A bunt doesn’t seem like a potent offensive weapon but if a team can not defend it properly then it has potential to cause havoc. Let’s take a look at some Little League Coaching Tips for Defense Against a Bunt with a focus on only one base runner.
#1 Runner on First Base
With no one out and a runner on first base, a bunt is being used for the purpose of moving the runner over to second base. This is considered a sacrifice bunt because the intent is to surrender the out at first to put the runner in scoring position. A coach should be looking for this type of strategy in a tight ball game usually later in the game. And with no one out there is much higher chance of this happening because it is so much easier for an opposing coach to sacrifice an out if they have two more to “play with”. If the coach on defense suspects a bunt then it is wise to move the first and third basemen in on the grass. If the bunt is executed properly then the only play for the defense to make is going to be at first base. However, if the ball is bunted too hard then it is possible for a play to me made that would cut down the lead runner. A very poorly bunted ball fielded by the pitcher could actually be turned into a double play. Another scenario could also see the bunt attempt popped up. If a fielder catchers the pop up in the air then they should look to double off the runner on first. It is likely that the runner knows of the bunt and could be running hard to make sure they advance. If the runner is focusing too much on getting to second base then this could leave them vulnerable to be doubled off after a bunt is popped up and caught in the air. A sacrifice bunt will be less likely with one out and a lot less likely with two outs.
#2 Runner on Second Base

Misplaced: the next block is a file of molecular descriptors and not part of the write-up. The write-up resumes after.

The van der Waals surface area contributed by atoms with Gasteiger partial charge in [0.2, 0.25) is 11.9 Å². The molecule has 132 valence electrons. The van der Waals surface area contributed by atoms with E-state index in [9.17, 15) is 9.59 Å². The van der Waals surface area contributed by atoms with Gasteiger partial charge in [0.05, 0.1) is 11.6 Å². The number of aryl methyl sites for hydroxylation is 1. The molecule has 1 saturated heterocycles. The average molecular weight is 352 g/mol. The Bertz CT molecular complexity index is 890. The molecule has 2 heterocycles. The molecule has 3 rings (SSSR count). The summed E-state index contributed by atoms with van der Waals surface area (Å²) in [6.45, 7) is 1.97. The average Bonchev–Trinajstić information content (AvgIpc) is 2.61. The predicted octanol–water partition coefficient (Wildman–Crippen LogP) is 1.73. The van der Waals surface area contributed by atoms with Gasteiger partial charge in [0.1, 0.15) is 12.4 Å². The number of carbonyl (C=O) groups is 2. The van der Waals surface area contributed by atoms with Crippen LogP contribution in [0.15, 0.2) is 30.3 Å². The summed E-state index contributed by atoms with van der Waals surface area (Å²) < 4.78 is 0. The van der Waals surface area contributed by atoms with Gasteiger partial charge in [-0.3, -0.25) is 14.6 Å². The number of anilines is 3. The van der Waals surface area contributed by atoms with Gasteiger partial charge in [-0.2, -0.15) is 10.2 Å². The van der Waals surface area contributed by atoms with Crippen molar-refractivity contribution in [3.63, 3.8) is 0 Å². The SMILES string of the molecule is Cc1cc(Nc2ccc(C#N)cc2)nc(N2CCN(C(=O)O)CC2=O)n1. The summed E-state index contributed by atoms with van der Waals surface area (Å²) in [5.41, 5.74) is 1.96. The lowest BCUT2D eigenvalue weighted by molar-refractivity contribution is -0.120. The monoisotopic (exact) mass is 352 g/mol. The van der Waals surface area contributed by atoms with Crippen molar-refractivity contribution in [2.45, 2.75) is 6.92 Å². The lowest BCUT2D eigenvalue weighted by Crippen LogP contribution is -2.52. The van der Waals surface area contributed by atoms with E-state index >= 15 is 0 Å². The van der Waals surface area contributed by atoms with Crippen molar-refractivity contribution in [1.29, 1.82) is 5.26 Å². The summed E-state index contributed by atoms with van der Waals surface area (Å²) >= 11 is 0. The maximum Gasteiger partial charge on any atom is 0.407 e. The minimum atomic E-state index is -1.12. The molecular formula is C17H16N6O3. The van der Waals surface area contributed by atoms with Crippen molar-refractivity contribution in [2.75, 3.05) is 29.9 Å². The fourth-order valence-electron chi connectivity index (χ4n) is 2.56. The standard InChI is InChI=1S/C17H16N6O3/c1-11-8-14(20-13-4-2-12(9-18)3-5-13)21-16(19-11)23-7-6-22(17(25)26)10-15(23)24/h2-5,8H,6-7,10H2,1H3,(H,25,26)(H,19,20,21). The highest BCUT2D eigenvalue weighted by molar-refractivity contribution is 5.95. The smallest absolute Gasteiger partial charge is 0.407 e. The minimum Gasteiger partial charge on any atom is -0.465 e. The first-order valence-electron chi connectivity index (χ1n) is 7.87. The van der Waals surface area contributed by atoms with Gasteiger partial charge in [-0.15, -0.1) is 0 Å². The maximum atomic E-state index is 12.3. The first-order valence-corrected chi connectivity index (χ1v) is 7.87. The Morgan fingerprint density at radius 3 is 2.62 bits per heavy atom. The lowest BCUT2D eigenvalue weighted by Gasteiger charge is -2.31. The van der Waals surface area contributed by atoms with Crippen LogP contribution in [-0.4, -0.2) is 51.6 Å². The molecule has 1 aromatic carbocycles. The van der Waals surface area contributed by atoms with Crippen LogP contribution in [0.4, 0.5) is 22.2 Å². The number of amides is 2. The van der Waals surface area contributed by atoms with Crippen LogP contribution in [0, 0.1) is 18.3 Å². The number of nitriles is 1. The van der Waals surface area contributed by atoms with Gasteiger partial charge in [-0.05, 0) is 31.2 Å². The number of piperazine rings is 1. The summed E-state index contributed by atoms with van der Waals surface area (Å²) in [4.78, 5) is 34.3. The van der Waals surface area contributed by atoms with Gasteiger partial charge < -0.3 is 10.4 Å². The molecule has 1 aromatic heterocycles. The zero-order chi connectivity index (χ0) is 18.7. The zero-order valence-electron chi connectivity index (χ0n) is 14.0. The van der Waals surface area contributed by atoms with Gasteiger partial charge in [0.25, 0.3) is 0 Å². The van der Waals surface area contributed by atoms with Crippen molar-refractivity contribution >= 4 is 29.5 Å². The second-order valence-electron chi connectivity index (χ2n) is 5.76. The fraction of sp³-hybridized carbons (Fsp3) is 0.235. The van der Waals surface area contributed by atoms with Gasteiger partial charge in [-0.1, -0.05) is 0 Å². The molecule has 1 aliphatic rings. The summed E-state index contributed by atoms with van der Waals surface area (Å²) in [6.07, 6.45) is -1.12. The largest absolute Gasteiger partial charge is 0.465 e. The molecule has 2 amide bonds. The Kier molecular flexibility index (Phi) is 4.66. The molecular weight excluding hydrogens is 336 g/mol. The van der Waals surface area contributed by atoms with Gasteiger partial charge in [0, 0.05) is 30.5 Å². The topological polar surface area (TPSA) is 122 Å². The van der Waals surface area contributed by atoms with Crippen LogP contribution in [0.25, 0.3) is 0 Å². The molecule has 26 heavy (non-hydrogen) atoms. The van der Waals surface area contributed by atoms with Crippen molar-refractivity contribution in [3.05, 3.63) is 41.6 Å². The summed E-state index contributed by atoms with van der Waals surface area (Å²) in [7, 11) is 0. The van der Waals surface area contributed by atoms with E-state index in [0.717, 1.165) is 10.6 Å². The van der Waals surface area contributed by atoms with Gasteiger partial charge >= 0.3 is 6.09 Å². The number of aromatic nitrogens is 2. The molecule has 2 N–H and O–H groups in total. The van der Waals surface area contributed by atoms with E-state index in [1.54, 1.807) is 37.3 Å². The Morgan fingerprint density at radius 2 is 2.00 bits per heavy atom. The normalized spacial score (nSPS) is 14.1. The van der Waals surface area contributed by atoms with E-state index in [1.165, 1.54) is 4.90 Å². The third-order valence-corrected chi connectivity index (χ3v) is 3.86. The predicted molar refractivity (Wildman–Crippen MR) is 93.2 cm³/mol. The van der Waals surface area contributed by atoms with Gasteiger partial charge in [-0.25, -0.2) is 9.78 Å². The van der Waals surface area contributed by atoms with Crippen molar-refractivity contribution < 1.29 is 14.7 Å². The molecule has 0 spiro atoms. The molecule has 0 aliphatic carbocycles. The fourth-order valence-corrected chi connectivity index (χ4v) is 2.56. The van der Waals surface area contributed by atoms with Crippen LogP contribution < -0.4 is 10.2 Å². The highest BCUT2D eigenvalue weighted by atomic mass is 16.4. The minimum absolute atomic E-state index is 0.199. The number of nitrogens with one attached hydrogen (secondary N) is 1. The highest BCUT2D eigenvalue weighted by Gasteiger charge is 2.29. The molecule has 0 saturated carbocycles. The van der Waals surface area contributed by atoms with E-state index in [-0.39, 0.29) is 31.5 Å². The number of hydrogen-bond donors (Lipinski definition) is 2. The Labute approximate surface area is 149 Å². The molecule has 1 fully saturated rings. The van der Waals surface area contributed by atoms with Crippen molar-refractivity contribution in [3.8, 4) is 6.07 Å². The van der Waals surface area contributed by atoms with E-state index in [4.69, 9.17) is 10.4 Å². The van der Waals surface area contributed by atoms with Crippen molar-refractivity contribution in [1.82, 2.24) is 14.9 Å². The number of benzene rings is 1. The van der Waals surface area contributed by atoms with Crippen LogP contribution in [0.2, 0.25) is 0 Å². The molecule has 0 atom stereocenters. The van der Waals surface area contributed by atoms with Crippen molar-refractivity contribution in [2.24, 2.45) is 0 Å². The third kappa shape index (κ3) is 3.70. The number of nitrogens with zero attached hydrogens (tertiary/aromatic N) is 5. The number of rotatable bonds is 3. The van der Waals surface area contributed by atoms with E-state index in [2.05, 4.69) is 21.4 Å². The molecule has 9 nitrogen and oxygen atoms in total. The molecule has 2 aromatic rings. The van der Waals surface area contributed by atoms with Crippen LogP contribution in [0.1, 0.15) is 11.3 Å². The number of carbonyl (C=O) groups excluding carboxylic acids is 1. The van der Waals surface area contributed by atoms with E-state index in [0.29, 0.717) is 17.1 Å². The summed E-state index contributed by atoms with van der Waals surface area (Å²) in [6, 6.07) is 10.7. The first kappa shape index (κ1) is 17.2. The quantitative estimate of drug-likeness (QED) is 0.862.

With no one out and a runner on second base, a bunt is being used for the purpose of moving the runner over to third base. Again, this is a sacrifice bunt but this strategy in this situation is a little unorthodox because the runner is already in scoring position. What also makes it unorthodox is that it makes bunting up the third base line a risky proposition. Unless the bunt is executed perfectly then it could put the runner advancing from second to third in jeopardy. However, if the defensive team has their corners (first and third basemen) playing deep then the offensive coach could decide that it could be worth being unorthodox because the sacrifice could suddenly turn into a bunt base hit resulting in runners at first and third base. The worst case scenario for the base runner in this situation is if the ball is bunted too hard back at the pitcher or is popped up. If the runner is going hard trying to advance then they could get thrown out or doubled off. Also the short stop may have to move over to cover third base if the third baseman has to commit to running in to field a bunt. Again, with one out the bunt is less likely and with two outs it will be a lot less likely.
#3 Runner on Third Base
With no one out and a runner on third base, a bunt is being used for the purpose of scoring a run. This is the Little League version of the “squeeze play” which in reality is not a true squeeze play because Little League runners are not allowed to leave the base until the pitched ball reaches the plate. This strategy is actually not that unorthodox despite not being a true squeeze play. This bunt would have to be coming up the first base line because bunting up the third base line would be a huge risk. The worst case scenario for the base runner in this situation is if the ball is bunted too hard back at the pitcher or is popped up. If the runner is going hard trying to advance then they could get thrown out or doubled off. Again, the bunt would be less likely with one out and a lot less likely with two outs.
For a Little League coach bunting can be a great weapon, source of head aches and confusing all at the same time. Offensively, a coach will have to determine when and with whom to utilize the bunt. Defensively, a coach will have to be a where of when a bunt is going to be used and how to defend it.
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